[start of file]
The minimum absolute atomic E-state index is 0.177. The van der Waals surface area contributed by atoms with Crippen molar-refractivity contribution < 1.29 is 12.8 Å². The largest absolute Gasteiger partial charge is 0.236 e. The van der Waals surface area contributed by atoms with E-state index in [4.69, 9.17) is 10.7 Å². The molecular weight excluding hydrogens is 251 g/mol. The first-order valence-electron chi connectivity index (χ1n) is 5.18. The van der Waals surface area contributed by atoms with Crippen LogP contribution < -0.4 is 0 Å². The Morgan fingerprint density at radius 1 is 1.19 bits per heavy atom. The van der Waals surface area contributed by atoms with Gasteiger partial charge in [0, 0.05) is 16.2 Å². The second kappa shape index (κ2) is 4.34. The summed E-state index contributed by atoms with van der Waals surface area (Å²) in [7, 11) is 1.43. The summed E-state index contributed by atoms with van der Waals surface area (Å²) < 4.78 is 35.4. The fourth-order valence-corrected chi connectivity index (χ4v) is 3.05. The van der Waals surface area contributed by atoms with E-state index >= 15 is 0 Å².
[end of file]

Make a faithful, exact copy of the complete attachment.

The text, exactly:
The minimum absolute atomic E-state index is 0.177. The van der Waals surface area contributed by atoms with Crippen molar-refractivity contribution < 1.29 is 12.8 Å². The largest absolute Gasteiger partial charge is 0.236 e. The van der Waals surface area contributed by atoms with E-state index in [4.69, 9.17) is 10.7 Å². The molecular weight excluding hydrogens is 251 g/mol. The first-order valence-electron chi connectivity index (χ1n) is 5.18. The van der Waals surface area contributed by atoms with Crippen LogP contribution < -0.4 is 0 Å². The Morgan fingerprint density at radius 1 is 1.19 bits per heavy atom. The van der Waals surface area contributed by atoms with Gasteiger partial charge in [0, 0.05) is 16.2 Å². The second kappa shape index (κ2) is 4.34. The summed E-state index contributed by atoms with van der Waals surface area (Å²) in [7, 11) is 1.43. The summed E-state index contributed by atoms with van der Waals surface area (Å²) < 4.78 is 35.4. The fourth-order valence-corrected chi connectivity index (χ4v) is 3.05. The van der Waals surface area contributed by atoms with E-state index >= 15 is 0 Å².